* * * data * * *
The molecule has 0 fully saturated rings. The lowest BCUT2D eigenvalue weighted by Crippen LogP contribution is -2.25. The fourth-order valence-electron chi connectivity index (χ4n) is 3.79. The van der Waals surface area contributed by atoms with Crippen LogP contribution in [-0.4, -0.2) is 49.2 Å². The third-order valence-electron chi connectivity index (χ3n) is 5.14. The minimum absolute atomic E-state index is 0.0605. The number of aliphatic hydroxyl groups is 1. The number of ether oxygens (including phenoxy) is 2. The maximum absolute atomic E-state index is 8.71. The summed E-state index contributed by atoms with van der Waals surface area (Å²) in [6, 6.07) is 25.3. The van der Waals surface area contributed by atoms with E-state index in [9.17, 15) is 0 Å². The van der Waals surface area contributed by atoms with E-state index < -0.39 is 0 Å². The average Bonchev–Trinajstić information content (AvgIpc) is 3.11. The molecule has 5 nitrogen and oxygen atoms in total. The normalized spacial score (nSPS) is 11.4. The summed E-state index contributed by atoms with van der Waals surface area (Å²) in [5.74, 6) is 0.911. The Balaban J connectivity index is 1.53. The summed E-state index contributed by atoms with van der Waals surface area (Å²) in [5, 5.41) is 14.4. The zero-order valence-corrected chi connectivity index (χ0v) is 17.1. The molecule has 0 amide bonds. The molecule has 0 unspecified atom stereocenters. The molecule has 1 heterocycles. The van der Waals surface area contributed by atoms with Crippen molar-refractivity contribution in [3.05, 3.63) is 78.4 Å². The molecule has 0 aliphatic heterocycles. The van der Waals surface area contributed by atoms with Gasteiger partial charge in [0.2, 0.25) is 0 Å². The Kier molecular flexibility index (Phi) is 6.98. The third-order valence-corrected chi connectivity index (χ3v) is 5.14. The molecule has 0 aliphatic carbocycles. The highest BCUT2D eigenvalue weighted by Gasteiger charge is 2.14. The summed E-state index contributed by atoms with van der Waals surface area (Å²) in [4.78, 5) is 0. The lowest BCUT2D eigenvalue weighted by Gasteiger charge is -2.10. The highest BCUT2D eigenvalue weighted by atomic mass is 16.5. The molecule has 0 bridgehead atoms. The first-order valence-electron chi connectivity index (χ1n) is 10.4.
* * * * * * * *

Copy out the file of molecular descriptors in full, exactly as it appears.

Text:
The molecule has 0 fully saturated rings. The lowest BCUT2D eigenvalue weighted by Crippen LogP contribution is -2.25. The fourth-order valence-electron chi connectivity index (χ4n) is 3.79. The van der Waals surface area contributed by atoms with Crippen LogP contribution in [-0.4, -0.2) is 49.2 Å². The third-order valence-electron chi connectivity index (χ3n) is 5.14. The minimum absolute atomic E-state index is 0.0605. The number of aliphatic hydroxyl groups is 1. The number of ether oxygens (including phenoxy) is 2. The maximum absolute atomic E-state index is 8.71. The summed E-state index contributed by atoms with van der Waals surface area (Å²) in [6, 6.07) is 25.3. The van der Waals surface area contributed by atoms with E-state index in [9.17, 15) is 0 Å². The van der Waals surface area contributed by atoms with E-state index < -0.39 is 0 Å². The average Bonchev–Trinajstić information content (AvgIpc) is 3.11. The molecule has 5 nitrogen and oxygen atoms in total. The normalized spacial score (nSPS) is 11.4. The summed E-state index contributed by atoms with van der Waals surface area (Å²) in [5.74, 6) is 0.911. The Balaban J connectivity index is 1.53. The summed E-state index contributed by atoms with van der Waals surface area (Å²) in [5, 5.41) is 14.4. The zero-order valence-corrected chi connectivity index (χ0v) is 17.1. The molecule has 0 amide bonds. The molecule has 0 unspecified atom stereocenters. The molecule has 1 heterocycles. The van der Waals surface area contributed by atoms with Crippen molar-refractivity contribution in [3.05, 3.63) is 78.4 Å². The molecule has 0 aliphatic heterocycles. The van der Waals surface area contributed by atoms with Gasteiger partial charge in [0.2, 0.25) is 0 Å². The Kier molecular flexibility index (Phi) is 6.98. The third-order valence-corrected chi connectivity index (χ3v) is 5.14. The molecule has 0 aliphatic carbocycles. The highest BCUT2D eigenvalue weighted by Gasteiger charge is 2.14. The summed E-state index contributed by atoms with van der Waals surface area (Å²) in [4.78, 5) is 0. The lowest BCUT2D eigenvalue weighted by Gasteiger charge is -2.10. The highest BCUT2D eigenvalue weighted by atomic mass is 16.5. The molecule has 0 bridgehead atoms. The first-order valence-electron chi connectivity index (χ1n) is 10.4.